Dear Parents: don’t prepare the road for the child

When news broke Tuesday about the college scandal, many people responded with shock. The news that stars like Lori Laughlin and other wealthy elites were bribing their way into colleges like the University of Southern California as well as cheating on entrance exams and fabricating fake athletic recruits was surprising. It compromised the reputation of colleges and admissions officers everywhere.

If you look at the facts, it shouldn’t be surprising. For the past couple of years, the idea of a “lawnmower” or “bulldozer” parent has become a new trend. This type of parent tries to get rid of every obstacle for their kids so that they never have to face it themselves. By doing so, these kids are raised without knowing how to handle challenges and ultimately respond to problems in a harmful and unhealthy way.

This college scam is more intense than what usually goes down, but it follows the same idea. Instead of letting their kid try and fail to get accepted into various colleges of their choice as well as contemplate how they want to handle their future, they are cheating their kids into fancy colleges so that it’s easier for them in the long run. Instead, these kids will never learn about rejection and failure. In more casual scenarios, bulldozer parents will intervene with a teacher about a grade, bring their kid something they want even if they’re on their way to work, parents will never ask them to clean and take care of themselves, and also pay for anything they’ve ever wanted. These kids grow up in pampered lives, and at their first challenge, they face they’ll try to blame someone else or have a mental breakdown.

Still, it’s easy to understand this type of parent. You want to protect your kids and make sure they’re happy and safe. Notably, parents of kids who suffer from mental illnesses like depression and anxiety, they’ll want to make sure their child isn’t in pain. Instead of helping, they end up making the problem worse for their child. These types of parents usually come from backgrounds of feeling shame around failure as a kid or wanting to be a better parent than their own, but ultimately it’s not a good thing to be this type of parent.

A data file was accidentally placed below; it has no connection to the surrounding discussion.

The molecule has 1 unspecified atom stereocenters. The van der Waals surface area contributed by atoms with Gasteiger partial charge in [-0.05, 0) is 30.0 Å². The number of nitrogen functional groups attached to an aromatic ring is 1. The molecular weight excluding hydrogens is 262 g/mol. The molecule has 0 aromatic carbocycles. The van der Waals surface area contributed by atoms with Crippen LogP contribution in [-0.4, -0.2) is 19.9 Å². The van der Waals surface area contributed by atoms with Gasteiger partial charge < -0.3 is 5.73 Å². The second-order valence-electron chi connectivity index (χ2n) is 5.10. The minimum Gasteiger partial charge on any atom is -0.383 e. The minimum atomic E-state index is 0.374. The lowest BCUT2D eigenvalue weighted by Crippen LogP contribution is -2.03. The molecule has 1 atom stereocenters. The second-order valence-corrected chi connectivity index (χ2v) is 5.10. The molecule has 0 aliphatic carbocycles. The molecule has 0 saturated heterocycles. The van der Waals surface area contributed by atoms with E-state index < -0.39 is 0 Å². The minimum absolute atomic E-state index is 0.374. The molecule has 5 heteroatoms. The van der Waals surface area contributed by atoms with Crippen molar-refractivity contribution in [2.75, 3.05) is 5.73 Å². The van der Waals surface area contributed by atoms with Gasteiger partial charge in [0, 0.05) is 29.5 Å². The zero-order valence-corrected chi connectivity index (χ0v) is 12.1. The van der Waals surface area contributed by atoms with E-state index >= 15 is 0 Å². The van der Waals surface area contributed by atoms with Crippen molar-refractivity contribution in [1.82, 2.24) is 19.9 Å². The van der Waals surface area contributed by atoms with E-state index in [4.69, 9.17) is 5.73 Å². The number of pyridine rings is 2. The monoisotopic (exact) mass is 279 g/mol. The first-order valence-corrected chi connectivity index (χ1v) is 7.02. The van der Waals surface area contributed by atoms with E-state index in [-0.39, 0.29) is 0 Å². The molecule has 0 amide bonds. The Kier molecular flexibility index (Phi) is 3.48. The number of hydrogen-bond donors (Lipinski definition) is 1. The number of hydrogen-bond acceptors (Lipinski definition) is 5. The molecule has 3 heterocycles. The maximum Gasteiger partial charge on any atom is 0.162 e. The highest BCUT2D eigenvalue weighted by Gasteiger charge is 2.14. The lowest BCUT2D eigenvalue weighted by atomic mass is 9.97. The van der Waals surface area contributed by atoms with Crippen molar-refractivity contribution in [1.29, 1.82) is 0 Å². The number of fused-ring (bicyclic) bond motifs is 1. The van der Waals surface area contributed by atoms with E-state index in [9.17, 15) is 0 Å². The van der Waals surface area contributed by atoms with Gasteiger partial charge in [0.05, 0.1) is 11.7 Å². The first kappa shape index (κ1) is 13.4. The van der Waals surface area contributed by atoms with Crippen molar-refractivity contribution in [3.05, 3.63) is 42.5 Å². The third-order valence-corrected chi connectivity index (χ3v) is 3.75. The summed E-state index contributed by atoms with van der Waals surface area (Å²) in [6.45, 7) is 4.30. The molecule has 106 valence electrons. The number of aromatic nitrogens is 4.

What does this say about the kids? How will they grow up? In regards to the college scandal, the leading college at the heart of the scam is the University of Southern California, and they’ve come out to say they might kick out students at the center of the fraud. As the parents are facing legal repercussions, these kids will have to learn what it means to fend for themselves and be back at square one when it comes to college admissions. For other kids, unless challenges are going introduced in their life, they will have a hard time accepting failure and accepting when they’re wrong. They’ll blame others for their issues and collapse inside themselves over every mistake.

For parents who have raised their kid under this spoiled lifestyle, understand that you’re causing more harm than good. You are not setting up your child for an easy life, but one that is very hard. Start introducing challenges into their environment, by asking them to handle school or personal related issues on their own, or not giving them everything they want when they want it. Teach them to be independent, maybe by requiring them to get a license or take care of themselves in the mornings. Even if they are spoiled, these types of life skills will teach them the responsibility that will help them grow up.

And if you’re a kid who grew up with lawnmower parents, it’s not too late to inspire change in your lifestyle. Stop asking your parents to take care of everything for you, instead, start taking care of yourself. You can ask for advice or their take on a situation, but take it into your own hands to email your teacher or make your lunch. Take on some responsibility in the household, and when you make a mistake, realize it’s your mistake and not someone else’s.

Until then, parents– don’t prepare the road for your kid, make the kid for the road.

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